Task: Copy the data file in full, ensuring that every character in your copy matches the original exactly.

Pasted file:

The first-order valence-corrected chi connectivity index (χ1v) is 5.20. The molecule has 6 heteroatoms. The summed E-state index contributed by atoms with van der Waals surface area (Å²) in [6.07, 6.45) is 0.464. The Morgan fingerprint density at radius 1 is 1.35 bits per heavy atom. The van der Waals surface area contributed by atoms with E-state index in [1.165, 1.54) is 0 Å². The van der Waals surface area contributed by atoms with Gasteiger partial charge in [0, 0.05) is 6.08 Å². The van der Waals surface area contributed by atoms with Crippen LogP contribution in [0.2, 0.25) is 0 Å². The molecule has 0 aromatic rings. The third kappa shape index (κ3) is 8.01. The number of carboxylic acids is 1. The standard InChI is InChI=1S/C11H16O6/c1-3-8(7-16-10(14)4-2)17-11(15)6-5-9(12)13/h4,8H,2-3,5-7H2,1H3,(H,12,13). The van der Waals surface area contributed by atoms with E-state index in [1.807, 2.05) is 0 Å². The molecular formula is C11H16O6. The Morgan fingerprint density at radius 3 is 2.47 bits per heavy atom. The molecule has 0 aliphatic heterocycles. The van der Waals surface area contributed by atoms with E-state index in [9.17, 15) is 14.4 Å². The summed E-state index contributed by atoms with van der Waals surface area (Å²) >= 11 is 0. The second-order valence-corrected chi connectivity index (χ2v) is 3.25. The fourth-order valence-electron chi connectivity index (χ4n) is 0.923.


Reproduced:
The first-order valence-corrected chi connectivity index (χ1v) is 5.20. The molecule has 6 heteroatoms. The summed E-state index contributed by atoms with van der Waals surface area (Å²) in [6.07, 6.45) is 0.464. The Morgan fingerprint density at radius 1 is 1.35 bits per heavy atom. The van der Waals surface area contributed by atoms with E-state index in [1.165, 1.54) is 0 Å². The van der Waals surface area contributed by atoms with Gasteiger partial charge in [0, 0.05) is 6.08 Å². The van der Waals surface area contributed by atoms with Crippen LogP contribution in [0.2, 0.25) is 0 Å². The molecule has 0 aromatic rings. The third kappa shape index (κ3) is 8.01. The number of carboxylic acids is 1. The standard InChI is InChI=1S/C11H16O6/c1-3-8(7-16-10(14)4-2)17-11(15)6-5-9(12)13/h4,8H,2-3,5-7H2,1H3,(H,12,13). The van der Waals surface area contributed by atoms with E-state index in [1.807, 2.05) is 0 Å². The molecular formula is C11H16O6. The Morgan fingerprint density at radius 3 is 2.47 bits per heavy atom. The molecule has 0 aliphatic heterocycles. The van der Waals surface area contributed by atoms with E-state index in [9.17, 15) is 14.4 Å². The summed E-state index contributed by atoms with van der Waals surface area (Å²) >= 11 is 0. The second-order valence-corrected chi connectivity index (χ2v) is 3.25. The fourth-order valence-electron chi connectivity index (χ4n) is 0.923.